Saving Mr. Banks is a dual narrative portrait of the author of Mary Poppins and the creative team at Walt Disney that worked to bring it to the big screen. In one thread (1961) we have the curmudgeonly author behaving like a stark raving... well, curmudgeon as she tries to exert control over the creative process. In the other thread (1906, Australia) we unwind the story of her grim childhood that makes her a curmudgeon in the first place.

This movie has a lot of things to say not the least of which is to cast an entirely different light that beloved American classic of childhood. Mary Poppins ain't quite what you think it's about as a kid (but then what good movie IS what you think it's about when you're a kid). It's also a powerful demonstration of how our childhood influences us as adults sometimes in ways that we don't quite grasp until we look back on them from a great distance.

It's also interesting to see behind the curtain of the creative process. Avoiding spoilers, the author's primary objection is that Mary Poppins and the Banks family have become, in truth, her family over the years and sharing that vision and letting someone else have a piece of them is frightfully difficult. It does make a person wonder if all authors have this same struggle when crossing mediums.

Lastly, I'm a sucker for sentiment but this movie had the audience blowing its nose and audibly sniffing for a good hour. It's an incredibly intimate portrait. However, the kids won't think much of it and the group in the theatre with me was 50+ for the most part. All that said, highly recommended for anyone with a sentimental streak. Best movie I've seen in a month or more.

PS: The patient who sit through the credits will be treated to some photos from the movie's production and a section of the recorded conversations between the author and the production cast.
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2 of 2 people found the following review helpful
5.0 out of 5 stars Brilliant, 4 April 2014
By 
T. Hatchman "tina-Niko-Hatchman" (Kent UK) - See all my reviews
(VINE VOICE)    (REAL NAME)   
This review is from: Saving Mr Banks [DVD] (DVD)
This movie is a true work of art. Light hearted with a feel good factor. Loved it from start to finish. This will please young and old alike.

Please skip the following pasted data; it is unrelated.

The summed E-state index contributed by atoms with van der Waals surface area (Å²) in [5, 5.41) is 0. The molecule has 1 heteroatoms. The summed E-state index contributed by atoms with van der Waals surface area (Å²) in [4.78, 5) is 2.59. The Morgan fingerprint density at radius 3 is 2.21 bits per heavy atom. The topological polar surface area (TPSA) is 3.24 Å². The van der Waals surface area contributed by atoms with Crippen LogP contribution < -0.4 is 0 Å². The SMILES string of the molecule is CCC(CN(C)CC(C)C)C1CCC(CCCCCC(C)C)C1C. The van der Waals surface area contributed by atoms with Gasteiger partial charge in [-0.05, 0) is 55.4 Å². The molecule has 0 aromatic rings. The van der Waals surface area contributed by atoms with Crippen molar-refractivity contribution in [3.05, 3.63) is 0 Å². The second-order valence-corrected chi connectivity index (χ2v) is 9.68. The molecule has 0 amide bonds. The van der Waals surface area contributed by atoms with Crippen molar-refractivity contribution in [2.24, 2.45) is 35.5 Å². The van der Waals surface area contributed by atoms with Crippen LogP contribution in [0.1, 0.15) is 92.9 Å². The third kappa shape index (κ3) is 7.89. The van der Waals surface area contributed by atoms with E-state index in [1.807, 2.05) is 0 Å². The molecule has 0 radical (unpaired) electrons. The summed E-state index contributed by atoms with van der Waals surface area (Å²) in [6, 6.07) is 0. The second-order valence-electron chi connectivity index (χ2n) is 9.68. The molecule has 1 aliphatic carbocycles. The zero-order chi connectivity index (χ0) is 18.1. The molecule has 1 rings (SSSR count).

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2 of 2 people found the following review helpful
5.0 out of 5 stars Saving Mr. Banks, 2 April 2014
This review is from: Saving Mr. Banks (DVD)
Love this movie, gripped from beginning to end, acting abilities from Emma Thompson and Colin Farrell Fantastic, also cried twice.
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2 of 2 people found the following review helpful
5.0 out of 5 stars Emotionally uplifting!, 2 April 2014
This review is from: Saving Mr. Banks (DVD)
Inspiring, sad and uplifting all rolled in to one! This is an easy watch film which is probably even more enjoyable if you are familiar with Mary Poppins. Perfect!
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2 of 2 people found the following review helpful
4.0 out of 5 stars The unstoppable force meets the immovable object., 31 Mar 2014
By 
L O'connor (richmond, surrey United Kingdom) - See all my reviews
(REAL NAME)   
This review is from: Saving Mr Banks [DVD] (DVD)
An engrossing film about Walt Disney's struggle to persuade P.L. Travers to let him make a film of 'Mary Poppins'. Emma Thompson and Tom Hanks are superb as Travers and Disney. Despite the fact that Travers was obviously an extremely difficult woman my sympathies are, on the whole, with her. Disney's film is marvellous in its way, but his Mary Poppins is not Travers's, and it is understandable that she didn't really want the character she loved moulded in the Disney image. But his patient and untiring struggle to get Travers to let him have his way is fascinating to watch.
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2 of 2 people found the following review helpful
5.0 out of 5 stars Fabulous trip down memory lane, 30 Mar 2014
Adored Mary poppins as a child, this film brought back great memories. Emma Thompson is brilliant, fantastic cutting dialogue. Very funny
Tom hanks amazing as Walt Disney.
Basically loved it!
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Saving Mr Banks [DVD]
Saving Mr Banks [DVD] by Tom Hanks (DVD - 2014)